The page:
How do university students of today differ from those of the past?


Share on Twitter Share on Facebook Google plus Email

What do students value the most these days?

As another year of university gets underway, thousands of students head to back to college with their valuable possessions and gadgets by their sides. But what sorts of items do students value the most today? Admiral Home Insurance surveyed current students to find out what students will be bringing with them, what they value the most and how they differ from what their parents brought to uni.

How much are students bringing to uni?

The average total value of property that students take away with them to university is now £1,896 – with tech and gadgets accounting for more than a third of this total. But for almost one in four students, that amount is actually more than £3,000.

When Admiral Home asked the parents of students, the answers were quite different. For students of the 1980s the average was £887, which accounting for inflation is roughly the same value as today. But the difference lies in what students brought to uni back then compared to what students bring to today. In fact, technology only accounted for £103 of the £887 – meaning that while today’s students have property worth more than two times than that of students in 80s, their tech and gadgets are worth more than six times as much.

What are the new ‘must haves’ for uni students of today?

So, just how do students of today differ from students from the 80s, 90s and 00s? Not surprisingly, when asked “What was your most treasured item at university?” 70% of current students answered ‘laptop,’ while in stark contrast to that, students of the 80s indicated ‘Books’ and ‘Stereo.’

Admiral’s research shows that there have been some major changes in what students own and bring to uni. Nearly a third of students of the 80s owned a bike, while for today’s students it’s only 18%. In the years when reality TV dominated, 61% of 00s students owned a TV, but today only 34% have one.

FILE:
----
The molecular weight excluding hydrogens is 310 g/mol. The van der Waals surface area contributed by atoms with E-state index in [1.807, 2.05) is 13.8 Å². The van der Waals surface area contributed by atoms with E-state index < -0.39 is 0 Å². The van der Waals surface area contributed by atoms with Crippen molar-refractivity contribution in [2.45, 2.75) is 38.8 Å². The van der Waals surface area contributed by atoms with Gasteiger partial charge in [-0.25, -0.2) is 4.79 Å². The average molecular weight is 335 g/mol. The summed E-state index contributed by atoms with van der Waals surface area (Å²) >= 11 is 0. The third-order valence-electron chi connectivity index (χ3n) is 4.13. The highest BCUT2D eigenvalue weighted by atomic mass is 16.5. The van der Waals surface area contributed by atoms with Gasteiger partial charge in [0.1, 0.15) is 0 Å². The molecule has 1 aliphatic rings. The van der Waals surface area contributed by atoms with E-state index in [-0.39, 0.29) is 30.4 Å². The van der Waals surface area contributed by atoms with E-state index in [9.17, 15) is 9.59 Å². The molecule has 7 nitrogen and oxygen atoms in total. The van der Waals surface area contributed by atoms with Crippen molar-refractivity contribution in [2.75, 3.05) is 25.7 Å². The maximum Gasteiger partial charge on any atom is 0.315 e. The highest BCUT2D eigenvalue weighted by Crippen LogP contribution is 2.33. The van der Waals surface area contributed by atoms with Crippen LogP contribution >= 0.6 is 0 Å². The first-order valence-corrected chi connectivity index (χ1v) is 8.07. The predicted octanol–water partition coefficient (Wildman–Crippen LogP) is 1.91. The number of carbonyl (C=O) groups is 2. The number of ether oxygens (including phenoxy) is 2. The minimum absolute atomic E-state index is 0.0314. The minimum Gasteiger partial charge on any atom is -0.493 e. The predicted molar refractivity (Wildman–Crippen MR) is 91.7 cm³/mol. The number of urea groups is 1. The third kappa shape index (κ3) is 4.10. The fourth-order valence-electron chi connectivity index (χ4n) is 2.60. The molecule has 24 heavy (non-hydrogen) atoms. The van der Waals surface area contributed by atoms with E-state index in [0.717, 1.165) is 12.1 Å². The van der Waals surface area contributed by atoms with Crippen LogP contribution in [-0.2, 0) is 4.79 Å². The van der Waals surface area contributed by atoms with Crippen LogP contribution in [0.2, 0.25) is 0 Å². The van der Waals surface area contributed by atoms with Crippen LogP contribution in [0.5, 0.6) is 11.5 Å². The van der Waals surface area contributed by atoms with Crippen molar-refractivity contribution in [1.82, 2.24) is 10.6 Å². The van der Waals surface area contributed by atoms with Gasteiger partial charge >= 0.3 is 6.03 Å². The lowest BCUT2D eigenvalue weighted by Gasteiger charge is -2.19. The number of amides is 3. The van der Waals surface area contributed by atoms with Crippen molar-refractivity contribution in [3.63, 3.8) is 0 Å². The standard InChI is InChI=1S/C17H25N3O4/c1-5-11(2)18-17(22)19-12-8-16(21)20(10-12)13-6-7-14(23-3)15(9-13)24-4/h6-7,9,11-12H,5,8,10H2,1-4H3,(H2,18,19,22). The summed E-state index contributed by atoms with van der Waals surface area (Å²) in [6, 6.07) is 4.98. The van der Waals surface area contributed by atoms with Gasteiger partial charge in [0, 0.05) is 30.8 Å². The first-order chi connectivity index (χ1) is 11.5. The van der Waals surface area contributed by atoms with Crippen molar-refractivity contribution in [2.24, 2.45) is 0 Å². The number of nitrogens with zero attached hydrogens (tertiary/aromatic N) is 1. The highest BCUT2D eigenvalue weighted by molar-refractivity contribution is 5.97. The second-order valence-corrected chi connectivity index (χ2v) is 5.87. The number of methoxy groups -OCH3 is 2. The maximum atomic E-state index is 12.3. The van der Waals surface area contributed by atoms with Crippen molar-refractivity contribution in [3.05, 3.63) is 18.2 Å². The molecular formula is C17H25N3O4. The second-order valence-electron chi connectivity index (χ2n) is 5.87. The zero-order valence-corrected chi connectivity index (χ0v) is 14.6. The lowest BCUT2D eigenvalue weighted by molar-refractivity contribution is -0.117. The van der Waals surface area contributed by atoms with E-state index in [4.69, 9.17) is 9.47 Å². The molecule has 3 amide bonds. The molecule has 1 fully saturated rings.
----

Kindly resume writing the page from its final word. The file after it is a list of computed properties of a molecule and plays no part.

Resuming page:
When it comes to music, students of the 90s valued it more than any other decade, with 57% indicating they owned a stereo and 81% saying they owned CDs and cassettes. In contrast, only 27% of today’s students own CDs and an even smaller 15% have something they can play them on.

The times are changing

What’s caused this shift in what students consider important to them? One major influence would be the rise in accessible technology. Noel Summerfield, head of home insurance for Admiral explains, “When I was at uni, a stereo and a large collection of CDs were essential. Students today don’t need CDs to listen to music; they can just stream it. They are also watching a lot less TV and getting their entertainment online.”

Not surprisingly, the biggest change between the times has been technology – particularly in the growth of mobile phone ownership. While in the 80s, only 2% of students had a mobile phone, up to only 14% by the 90s. Within one more decade, however, it was 72% and today now 80% of students own a mobile phone.

Noel Summerfield said, “It’s interesting to see how the priorities of students have changed during the last four decades. Back before the advent of laptops and tablets, students valued their books much more, but they also treasured their stereos and music collections.”

How can students protect their valuables?

Unfortunately, the increase of high valued items means students are now more than ever targets for criminals. In fact, Admiral found that one in seven students have had something stolen from their accommodation. Furthermore, even more students indicated that they have had something they value damaged while at uni.

Despite this, less than one in three students even bother with contents insurance.

But what’s caused the increase in crime among uni students? Noel Summerfield explains, “The growth of portable tech such as phones and tablets mean that criminals can break into a shared student house and walk away with a lot of property. It might seem like a boring subject during the excitement of a new term, but it’s really worth students considering contents insurance. It doesn’t have to cost a fortune and they’d be grateful for it if their treasured laptop or phone was taken.”

Admiral Home Insurance now offers Tenants Insurance which provides cover for students or anyone else who rents a room in a shared house or flat. It covers for theft of their personal property should the worst or the unexpected happen.

Weirdest items students kept at uni

It’s no secret that students are notorious for collecting weird and quirky items in their accommodations, so Admiral asked them to list out the strangest ones they’ve ever had. Check out some of the unusual things student kept:

  • A deactivated mortar bomb
  • A human sized teddy bear
  • A five kilo tub of Hellman’s Mayonnaise
  • Bagpipes
  • Inflatable furniture
  • An entire bus stop and bench
  • A cardboard cut out of Burt Reynolds

Have more questions about how Admiral’s Tenants Insurance can protect your valuables? Find out more with our helpful guide.

Share with your friends